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Types of protection

Protection schemes can be divided into two major groupings:

1. Unit schemes
2. Non-unit schemes

1. Unit Type Protection
Unit type schemes protect a specific area of the system, i.e., a transformer,
transmission line, generator or bus bar.

The unit protection schemes is based on Kirchhoff’s Current Law – the sum
of the currents entering an area of the system must be zero.
Any deviation from this must indicate an abnormal current path. In these
schemes, the effects of any disturbance or operating condition outside the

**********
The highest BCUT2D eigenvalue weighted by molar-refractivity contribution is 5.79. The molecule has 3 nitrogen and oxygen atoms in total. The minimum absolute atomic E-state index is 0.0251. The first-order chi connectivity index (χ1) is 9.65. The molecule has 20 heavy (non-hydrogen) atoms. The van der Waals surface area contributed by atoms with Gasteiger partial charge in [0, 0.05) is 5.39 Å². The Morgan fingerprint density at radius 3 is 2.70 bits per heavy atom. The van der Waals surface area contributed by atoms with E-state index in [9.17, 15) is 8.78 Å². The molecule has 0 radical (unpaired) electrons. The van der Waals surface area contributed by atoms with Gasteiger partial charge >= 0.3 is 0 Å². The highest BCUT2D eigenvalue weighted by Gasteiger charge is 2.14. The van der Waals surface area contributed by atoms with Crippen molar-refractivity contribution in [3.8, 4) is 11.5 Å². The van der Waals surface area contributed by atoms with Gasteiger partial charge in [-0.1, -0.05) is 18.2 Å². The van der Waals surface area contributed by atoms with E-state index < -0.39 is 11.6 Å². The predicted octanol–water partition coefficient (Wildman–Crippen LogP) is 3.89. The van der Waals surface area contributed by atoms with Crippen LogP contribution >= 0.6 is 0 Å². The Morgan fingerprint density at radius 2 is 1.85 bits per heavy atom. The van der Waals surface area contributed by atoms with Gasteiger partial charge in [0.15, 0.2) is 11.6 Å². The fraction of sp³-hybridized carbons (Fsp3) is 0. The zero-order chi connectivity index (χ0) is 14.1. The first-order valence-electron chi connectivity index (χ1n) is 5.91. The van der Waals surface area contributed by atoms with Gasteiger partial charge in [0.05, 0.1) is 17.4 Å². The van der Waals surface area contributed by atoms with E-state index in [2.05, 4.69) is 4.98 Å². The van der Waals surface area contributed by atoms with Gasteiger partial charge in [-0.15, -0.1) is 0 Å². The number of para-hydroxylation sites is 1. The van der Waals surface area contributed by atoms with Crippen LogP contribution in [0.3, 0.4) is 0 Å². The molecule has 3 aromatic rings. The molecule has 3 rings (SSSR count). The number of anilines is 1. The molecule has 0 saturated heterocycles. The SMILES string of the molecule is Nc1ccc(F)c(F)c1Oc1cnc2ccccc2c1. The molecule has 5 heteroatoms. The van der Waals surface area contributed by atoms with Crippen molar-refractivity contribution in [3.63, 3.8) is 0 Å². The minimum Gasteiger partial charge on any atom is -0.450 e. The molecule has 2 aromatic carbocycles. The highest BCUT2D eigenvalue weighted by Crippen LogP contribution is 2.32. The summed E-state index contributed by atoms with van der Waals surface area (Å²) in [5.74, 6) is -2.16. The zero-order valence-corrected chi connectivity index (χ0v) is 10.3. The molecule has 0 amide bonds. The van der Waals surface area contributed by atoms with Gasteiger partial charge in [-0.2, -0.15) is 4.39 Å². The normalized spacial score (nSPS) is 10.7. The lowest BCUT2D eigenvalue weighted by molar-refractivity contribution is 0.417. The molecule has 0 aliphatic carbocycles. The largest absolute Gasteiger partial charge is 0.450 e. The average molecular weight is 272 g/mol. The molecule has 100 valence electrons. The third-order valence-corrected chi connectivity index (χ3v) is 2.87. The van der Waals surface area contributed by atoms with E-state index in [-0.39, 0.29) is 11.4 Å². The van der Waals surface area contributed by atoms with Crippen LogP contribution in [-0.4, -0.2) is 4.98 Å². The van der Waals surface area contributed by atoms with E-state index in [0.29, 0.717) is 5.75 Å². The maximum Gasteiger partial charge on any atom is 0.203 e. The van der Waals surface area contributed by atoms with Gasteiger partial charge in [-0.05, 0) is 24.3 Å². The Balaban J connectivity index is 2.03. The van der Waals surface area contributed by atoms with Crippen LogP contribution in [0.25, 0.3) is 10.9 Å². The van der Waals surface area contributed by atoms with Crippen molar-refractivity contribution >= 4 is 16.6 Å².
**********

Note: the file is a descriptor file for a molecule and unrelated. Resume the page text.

area of interest are totally ignored and the protection must be designed to be
stable above the maximum possible fault current that could flow through the
protected area.

2. Non unit type protection
The non-unit schemes, while also intended to protect specific areas, have no
fixed boundaries. As well as protecting their own designated areas, the
protective zones can overlap into other areas. While this can be very
beneficial for backup purposes, there can be a tendency for too great an
area to be isolated if a fault is detected by different non unit schemes.
The most simple of these schemes measures current and incorporates an
inverse time characteristic into the protection operation to allow protection
nearer to the fault to operate first.

The non unit type protection system includes following schemes:

1. Time graded overcurrent protection
2. Current graded overcurrent protection
3. Distance or Impedance Protection
2.1 Overcurrent protection